Both Joey and Nick Bosa will be in the NFL, but a defensive end wearing No. 97 with brown hair flowing out of the back of his Ohio State helmet will still take the field at Ohio Stadium for the next three to five years.
Meet freshman Noah Potter. The Mentor native unafraid to follow the Bosa brothers and Cameron Heyward, who each left a legacy with the jersey number he now inherits.
Potter didn’t randomly end up with No. 97. Of course not. No one accidentally ends up with a pair of digits that represents such recently heralded players. Per famed defensive line coach Larry Johnson, Potter asked for the number, the one he has worn dating back to high school.
“Sometimes I have flashbacks watching 97,” Johnson said this spring. “Some different guys have been in that jersey number. So we'll see how it goes.”
Johnson doesn’t want Potter to feel like he’s in the Bosa shadow, even though undoubtedly the first thing every Ohio State fan watching will think whenever he records his first sack will be, “Wait a second, is there another Bosa brother?”
“The guys who have wore that jersey have been great football players,” Johnson said. “Really outstanding players. Noah's just got to be himself. He can't follow those guys. Those are special players.”
Just being Potter means being the next defensive end that Johnson believes can turn into a force at the college level before eventually developing into an NFL prospect. Given the studs who Johnson has coached both in Columbus and at Penn State, that’s simply the expectation at this point.
Potter entered the program as a four-star prospect ranked No. 334 in his class. He was the 23rd-ranked strong-side defensive end and the ninth-rated recruit from Ohio. Ryan Jacoby, a fellow four-star prospect from Mentor, joined him in the Buckeyes’ 2019 recruiting class.
Defensive end Chase Young, Jonathon Cooper, Tyreke Smith, Javontae Jean-Baptiste and Tyler Friday return this fall, comprising a position group not lacking in depth or top-tier talent. But those who have watched Ohio State play in the past decade certainly won’t overlook the edge rusher wearing No. 97.
“(Potter) has big shoes to fill,” Smith said through a giant smile, laughing as he spoke. “But I think he's fine. Nick, he did a lot for his program. I think he understands what he has to do. But I tell him don't worry about that stuff. It's just a number. You go out there and play your game. Just make sure you're good. Just play hard. Do the best you can do. We're not playing for Nick. We're playing for this unit. It's a brand, coach J said. We've got to play for this brand, and we've got to put on a show for everybody.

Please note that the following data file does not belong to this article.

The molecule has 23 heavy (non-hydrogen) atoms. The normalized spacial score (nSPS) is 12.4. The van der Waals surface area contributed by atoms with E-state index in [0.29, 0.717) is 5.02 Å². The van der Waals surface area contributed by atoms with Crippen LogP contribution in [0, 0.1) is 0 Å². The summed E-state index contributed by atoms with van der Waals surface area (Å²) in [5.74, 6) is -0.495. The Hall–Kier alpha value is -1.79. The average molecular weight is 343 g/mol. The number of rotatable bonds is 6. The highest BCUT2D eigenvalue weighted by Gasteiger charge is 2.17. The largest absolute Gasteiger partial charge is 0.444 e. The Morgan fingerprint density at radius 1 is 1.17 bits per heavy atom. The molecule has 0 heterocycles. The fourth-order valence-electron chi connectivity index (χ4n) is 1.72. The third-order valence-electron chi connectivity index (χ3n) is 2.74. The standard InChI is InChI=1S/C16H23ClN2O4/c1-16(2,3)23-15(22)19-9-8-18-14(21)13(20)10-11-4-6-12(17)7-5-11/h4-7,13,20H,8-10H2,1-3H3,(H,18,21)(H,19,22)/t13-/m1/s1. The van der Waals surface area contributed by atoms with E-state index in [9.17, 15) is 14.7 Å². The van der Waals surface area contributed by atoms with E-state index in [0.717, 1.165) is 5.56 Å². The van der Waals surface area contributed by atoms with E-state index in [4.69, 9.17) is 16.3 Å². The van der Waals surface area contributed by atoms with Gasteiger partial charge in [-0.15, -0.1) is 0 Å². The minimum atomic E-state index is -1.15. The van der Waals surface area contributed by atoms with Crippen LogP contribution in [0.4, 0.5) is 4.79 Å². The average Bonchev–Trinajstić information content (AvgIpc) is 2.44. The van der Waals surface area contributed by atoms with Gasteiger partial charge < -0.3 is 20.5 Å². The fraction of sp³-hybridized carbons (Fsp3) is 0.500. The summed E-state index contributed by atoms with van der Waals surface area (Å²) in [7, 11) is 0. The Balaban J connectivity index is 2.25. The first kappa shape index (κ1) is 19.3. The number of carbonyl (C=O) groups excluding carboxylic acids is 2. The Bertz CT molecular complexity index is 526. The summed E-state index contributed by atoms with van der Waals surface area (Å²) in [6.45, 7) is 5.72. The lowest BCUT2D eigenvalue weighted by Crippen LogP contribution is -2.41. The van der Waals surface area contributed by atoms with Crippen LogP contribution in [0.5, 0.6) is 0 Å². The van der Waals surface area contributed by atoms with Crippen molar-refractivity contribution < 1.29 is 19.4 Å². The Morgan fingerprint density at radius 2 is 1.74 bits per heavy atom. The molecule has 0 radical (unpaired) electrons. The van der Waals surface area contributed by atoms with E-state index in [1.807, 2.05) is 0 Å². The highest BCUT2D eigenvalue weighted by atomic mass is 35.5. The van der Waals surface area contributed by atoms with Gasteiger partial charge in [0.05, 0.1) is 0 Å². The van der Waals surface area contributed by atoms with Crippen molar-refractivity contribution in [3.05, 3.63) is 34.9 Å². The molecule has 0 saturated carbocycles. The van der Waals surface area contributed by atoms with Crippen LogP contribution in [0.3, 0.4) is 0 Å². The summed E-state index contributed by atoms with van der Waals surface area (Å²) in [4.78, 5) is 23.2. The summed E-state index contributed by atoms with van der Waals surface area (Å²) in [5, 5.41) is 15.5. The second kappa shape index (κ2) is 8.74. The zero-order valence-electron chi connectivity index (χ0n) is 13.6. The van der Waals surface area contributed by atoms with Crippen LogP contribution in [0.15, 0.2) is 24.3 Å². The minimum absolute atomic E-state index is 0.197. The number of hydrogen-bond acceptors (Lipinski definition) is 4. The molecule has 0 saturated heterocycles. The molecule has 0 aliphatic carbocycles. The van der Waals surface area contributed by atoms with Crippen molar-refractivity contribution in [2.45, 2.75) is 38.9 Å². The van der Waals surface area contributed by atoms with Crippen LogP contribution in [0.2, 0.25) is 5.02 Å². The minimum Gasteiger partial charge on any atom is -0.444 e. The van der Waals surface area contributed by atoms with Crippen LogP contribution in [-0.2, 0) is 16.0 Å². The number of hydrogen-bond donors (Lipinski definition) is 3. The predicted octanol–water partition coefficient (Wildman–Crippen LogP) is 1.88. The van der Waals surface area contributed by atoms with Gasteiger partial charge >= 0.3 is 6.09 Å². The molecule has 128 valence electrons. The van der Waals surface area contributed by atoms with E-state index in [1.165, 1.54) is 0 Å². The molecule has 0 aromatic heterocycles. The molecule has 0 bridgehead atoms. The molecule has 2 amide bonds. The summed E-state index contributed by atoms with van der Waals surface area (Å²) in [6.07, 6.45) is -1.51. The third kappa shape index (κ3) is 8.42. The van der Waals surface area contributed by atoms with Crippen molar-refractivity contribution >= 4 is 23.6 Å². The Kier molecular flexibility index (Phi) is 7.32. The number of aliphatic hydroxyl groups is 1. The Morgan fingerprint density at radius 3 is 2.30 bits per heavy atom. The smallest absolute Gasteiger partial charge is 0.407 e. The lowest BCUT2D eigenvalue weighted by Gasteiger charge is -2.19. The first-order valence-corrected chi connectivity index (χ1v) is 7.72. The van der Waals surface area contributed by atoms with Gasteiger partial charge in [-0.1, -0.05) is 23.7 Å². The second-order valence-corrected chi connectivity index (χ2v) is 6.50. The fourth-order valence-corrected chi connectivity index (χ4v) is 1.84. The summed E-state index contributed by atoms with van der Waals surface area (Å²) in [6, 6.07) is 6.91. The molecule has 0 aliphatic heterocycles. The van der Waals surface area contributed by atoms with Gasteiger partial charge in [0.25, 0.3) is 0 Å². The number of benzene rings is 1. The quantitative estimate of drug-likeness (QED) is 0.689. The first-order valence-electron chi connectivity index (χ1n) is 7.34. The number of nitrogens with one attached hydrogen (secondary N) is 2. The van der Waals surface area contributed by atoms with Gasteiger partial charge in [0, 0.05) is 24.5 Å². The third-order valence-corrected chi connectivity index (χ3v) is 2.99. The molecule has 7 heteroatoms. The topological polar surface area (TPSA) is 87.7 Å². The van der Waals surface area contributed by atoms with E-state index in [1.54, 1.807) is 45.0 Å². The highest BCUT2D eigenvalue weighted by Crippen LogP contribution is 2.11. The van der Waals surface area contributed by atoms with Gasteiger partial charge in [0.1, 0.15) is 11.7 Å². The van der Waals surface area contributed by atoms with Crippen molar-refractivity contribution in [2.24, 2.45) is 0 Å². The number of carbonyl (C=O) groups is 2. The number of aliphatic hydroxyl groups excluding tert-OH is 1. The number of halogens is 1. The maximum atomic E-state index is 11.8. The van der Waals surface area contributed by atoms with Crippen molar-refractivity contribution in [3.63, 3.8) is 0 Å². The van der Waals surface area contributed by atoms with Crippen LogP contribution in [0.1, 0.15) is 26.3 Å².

“Everybody's watching us, and everybody's expecting the Rushmen on the D-line to come out there and prove something to the other team. I think he just has to go out there and play his game, and he'll be fine.”
Along with fellow defensive end Zach Harrison and five other freshmen, Potter enrolled early in Ohio State this spring, getting a head start on integrating himself both into the strength program and the defensive line room.
At 6-foot-6, 252 pounds, he has uncanny size for a freshman, even though Young and Harrison are typically the first two names brought up when anyone discusses the team’s physical freaks.
“They are both good players, but I am not scared or anything,” Potter said. “I came here because I know what I can do and I’m not scared of anyone at all.”
He has grand ideas about a future across the line with Harrison.
“Me and Zach, we’re going to wreck some offensive tackles the next few years,” Potter said.
Potter has exuded optimism about playing early in his collegiate career since signing his National Letter of Intent in December. But given the presence of Young, Cooper, Smith and the other returners, along with the addition of Harrison, he has a steep climb before earning immediate snaps as a true freshman. Johnson also has talked in the past about not wanting to put freshmen in positions where they might fail, which could potentially be detrimental in future years.
Ultimately, Potter will live with whatever amount of snaps Johnson determines is optimal. He signed with Ohio State to play for Johnson, and he has seen the annual assembly line of linemen headed to the NFL, so he has his full trust in his position coach.
“That just shows you what coach J has done for the program, especially at the defensive end position, and I hope to continue that legacy,” Potter said in February.
Smith noted Potter's “good upside” when talking about him after the spring game.
“Got good hands coming out of high school,” Smith said. “He has better hands than I did. He wears his hands way better than I did.”
High praise, and coming from someone widely expected to have a breakout sophomore season.
Potter picked up a sack in the spring game, and he flashed in moments during practices open to the media to watch. Plus, at least according to Smith, he continued Johnson’s drills out of uniform.
“Coach J says you've always got to work on flipping your hips, so you'll see him sometimes walking the hallways flipping his hips on people,” Smith said. “So, yeah, he's doing good. He's improving day by day. It's going to be good to see where he's at when he's at the end of his career.”